This article describes a clinical sample of 40 women who sexually abused 63 children. Sixty percent of the female perpetrators victimized two or more children. Almost three-fourths of these women sexually maltreated children in polyincestuous family situations. More than four-fifths were mothers to at least one of their victims. The most common form of sexual activity was group sex; the next most common was fondling. The mean age of these women was a little over 26; they were poor and poorly educated. Their victims were also young, having a mean age of 6.4 years at the time the case was identified. About two-thirds of the victims were female and one-third were male. Female perpetrators evidenced marked difficulties in psychological and social functioning. About half had mental problems, both retardation and psychotic illness. More than half had chemical dependency problems, and close to three-fourths had maltreated their victims in other ways in addition to the sexual abuse.
Female offenders have been found more likely than male offenders to offend with an accomplice. Further, those who offended with a male were frequently involved in abusive relationships with their co-offenders. Women who molested children independently were more likely than women who molested with an accomplice to have been severely molested themselves prior to the age of 10.
Fitzroy, L. (1997). Mother/daughter rape: A challenge for feminism. In Cook, S., & Bessant, J. (Eds). Women’s encounters with violence: Australian experiences. Thousand Oaks, CA: Sage Publications.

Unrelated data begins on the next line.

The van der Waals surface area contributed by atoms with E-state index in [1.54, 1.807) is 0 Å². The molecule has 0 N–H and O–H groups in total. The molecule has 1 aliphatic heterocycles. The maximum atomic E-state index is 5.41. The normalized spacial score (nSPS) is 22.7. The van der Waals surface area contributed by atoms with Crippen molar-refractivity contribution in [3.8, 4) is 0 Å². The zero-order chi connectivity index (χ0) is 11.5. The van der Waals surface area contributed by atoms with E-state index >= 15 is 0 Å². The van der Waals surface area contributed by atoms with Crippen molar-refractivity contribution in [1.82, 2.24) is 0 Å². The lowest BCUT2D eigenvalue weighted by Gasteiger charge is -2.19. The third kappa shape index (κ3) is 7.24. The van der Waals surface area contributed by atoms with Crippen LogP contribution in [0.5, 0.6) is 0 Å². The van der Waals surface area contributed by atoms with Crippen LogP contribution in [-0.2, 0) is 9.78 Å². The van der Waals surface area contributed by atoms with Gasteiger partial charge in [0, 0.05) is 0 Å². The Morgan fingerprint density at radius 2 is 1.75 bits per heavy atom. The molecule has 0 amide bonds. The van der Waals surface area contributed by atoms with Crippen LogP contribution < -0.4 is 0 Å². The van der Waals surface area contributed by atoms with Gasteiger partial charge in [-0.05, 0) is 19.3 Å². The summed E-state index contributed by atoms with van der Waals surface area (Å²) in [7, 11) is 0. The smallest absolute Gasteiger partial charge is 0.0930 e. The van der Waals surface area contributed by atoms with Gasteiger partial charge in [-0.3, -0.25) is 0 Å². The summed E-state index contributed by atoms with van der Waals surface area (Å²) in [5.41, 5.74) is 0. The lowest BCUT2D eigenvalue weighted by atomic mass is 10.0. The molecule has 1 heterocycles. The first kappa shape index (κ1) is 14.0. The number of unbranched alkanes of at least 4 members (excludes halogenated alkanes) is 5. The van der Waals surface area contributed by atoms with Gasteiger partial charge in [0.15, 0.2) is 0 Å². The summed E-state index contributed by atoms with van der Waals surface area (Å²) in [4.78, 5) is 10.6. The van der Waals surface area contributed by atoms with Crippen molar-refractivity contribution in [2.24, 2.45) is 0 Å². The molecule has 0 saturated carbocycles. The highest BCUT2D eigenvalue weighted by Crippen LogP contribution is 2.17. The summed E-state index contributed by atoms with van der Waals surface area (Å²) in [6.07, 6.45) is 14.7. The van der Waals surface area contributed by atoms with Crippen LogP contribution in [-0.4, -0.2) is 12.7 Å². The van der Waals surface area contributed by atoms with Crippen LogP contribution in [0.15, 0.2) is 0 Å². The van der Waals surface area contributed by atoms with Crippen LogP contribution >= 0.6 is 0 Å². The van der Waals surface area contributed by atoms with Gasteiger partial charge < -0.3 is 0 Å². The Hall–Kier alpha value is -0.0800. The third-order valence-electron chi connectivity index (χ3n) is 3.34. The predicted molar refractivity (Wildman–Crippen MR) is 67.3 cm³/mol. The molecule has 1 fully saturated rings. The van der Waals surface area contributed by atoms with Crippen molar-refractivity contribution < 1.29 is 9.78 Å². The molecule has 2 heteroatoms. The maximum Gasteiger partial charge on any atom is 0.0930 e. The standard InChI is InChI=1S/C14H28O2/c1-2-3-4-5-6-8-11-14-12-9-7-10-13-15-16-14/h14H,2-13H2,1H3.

Gannon, T. A., & Alleyne, E. K. (2013). Female sexual abusers' cognition: A systematic review. Violence & Abuse, 14(1), 67-79.
Until recently, the sexual offending literature focused on male perpetrators and neglected to examine the characteristics of female perpetrators. As a result, treatment provision for female sexual abusers has been either nonexistent or inappropriately adapted from programs designed for males. What we do know is that male and female sexual abusers share similarities; however, there remain distinct differences that warrant empirical and theoretical study. The current review systematically examines the literature on offense-supportive cognition in female sexual abusers. The aim of this systematic review is to aid clinical practitioners who work with female sexual abusers by providing an evaluation of current available research regarding implicit theories, rape myth acceptance, violence-supportive cognition, gender stereotypes, beliefs about sex, and empathy. We conclude that further research examining the offense-supportive cognition of female sexual abusers is needed in order to facilitate more effective empirically driven clinical practice.
Gannon, T. A., & Cortoni, F. (2010). Female Sexual Offenders: Theory, Assessment, and Treatment an Introduction. In Gannon, T. A., & Cortoni, F. (Eds). Female Sexual Offenders: Theory, Assessment, and Treatment. Chichester: Wiley-Blackwell.